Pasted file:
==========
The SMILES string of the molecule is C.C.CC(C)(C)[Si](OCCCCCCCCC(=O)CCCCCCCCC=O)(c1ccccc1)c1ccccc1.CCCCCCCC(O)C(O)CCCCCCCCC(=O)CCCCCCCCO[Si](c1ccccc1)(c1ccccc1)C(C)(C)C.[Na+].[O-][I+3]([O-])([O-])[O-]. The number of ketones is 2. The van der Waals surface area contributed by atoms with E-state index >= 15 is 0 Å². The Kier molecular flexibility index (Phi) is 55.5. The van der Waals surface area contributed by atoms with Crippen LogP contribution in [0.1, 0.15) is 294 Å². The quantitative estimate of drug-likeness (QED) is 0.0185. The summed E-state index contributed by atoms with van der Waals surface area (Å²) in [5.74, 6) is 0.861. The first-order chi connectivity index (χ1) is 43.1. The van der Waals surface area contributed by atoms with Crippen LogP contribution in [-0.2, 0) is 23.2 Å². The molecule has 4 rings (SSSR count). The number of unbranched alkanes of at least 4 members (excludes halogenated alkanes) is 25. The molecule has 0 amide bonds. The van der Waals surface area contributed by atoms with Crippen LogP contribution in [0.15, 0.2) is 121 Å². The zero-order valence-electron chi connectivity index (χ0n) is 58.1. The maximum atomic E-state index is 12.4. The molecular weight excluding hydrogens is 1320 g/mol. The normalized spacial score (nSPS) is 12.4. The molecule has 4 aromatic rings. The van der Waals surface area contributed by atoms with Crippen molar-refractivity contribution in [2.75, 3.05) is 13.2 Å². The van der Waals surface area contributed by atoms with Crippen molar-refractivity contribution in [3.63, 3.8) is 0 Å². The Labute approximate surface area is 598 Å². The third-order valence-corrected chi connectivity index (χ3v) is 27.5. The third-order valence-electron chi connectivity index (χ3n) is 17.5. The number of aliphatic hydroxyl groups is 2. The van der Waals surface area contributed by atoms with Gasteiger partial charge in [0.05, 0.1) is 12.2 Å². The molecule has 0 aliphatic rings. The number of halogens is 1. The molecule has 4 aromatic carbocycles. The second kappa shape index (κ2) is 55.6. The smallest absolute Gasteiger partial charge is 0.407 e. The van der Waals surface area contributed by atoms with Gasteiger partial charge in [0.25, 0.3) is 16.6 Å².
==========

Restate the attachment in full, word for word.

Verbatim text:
The SMILES string of the molecule is C.C.CC(C)(C)[Si](OCCCCCCCCC(=O)CCCCCCCCC=O)(c1ccccc1)c1ccccc1.CCCCCCCC(O)C(O)CCCCCCCCC(=O)CCCCCCCCO[Si](c1ccccc1)(c1ccccc1)C(C)(C)C.[Na+].[O-][I+3]([O-])([O-])[O-]. The number of ketones is 2. The van der Waals surface area contributed by atoms with E-state index >= 15 is 0 Å². The Kier molecular flexibility index (Phi) is 55.5. The van der Waals surface area contributed by atoms with Crippen LogP contribution in [0.1, 0.15) is 294 Å². The quantitative estimate of drug-likeness (QED) is 0.0185. The summed E-state index contributed by atoms with van der Waals surface area (Å²) in [5.74, 6) is 0.861. The first-order chi connectivity index (χ1) is 43.1. The van der Waals surface area contributed by atoms with Crippen LogP contribution in [-0.2, 0) is 23.2 Å². The molecule has 4 rings (SSSR count). The number of unbranched alkanes of at least 4 members (excludes halogenated alkanes) is 25. The molecule has 0 amide bonds. The van der Waals surface area contributed by atoms with Crippen LogP contribution in [0.15, 0.2) is 121 Å². The zero-order valence-electron chi connectivity index (χ0n) is 58.1. The maximum atomic E-state index is 12.4. The molecular weight excluding hydrogens is 1320 g/mol. The normalized spacial score (nSPS) is 12.4. The molecule has 4 aromatic rings. The van der Waals surface area contributed by atoms with Crippen molar-refractivity contribution in [2.75, 3.05) is 13.2 Å². The van der Waals surface area contributed by atoms with Crippen molar-refractivity contribution in [3.63, 3.8) is 0 Å². The Labute approximate surface area is 598 Å². The third-order valence-corrected chi connectivity index (χ3v) is 27.5. The third-order valence-electron chi connectivity index (χ3n) is 17.5. The number of aliphatic hydroxyl groups is 2. The van der Waals surface area contributed by atoms with Gasteiger partial charge in [0.05, 0.1) is 12.2 Å². The molecule has 0 aliphatic rings. The number of halogens is 1. The molecule has 4 aromatic carbocycles. The second kappa shape index (κ2) is 55.6. The smallest absolute Gasteiger partial charge is 0.407 e. The van der Waals surface area contributed by atoms with Gasteiger partial charge in [0.25, 0.3) is 16.6 Å².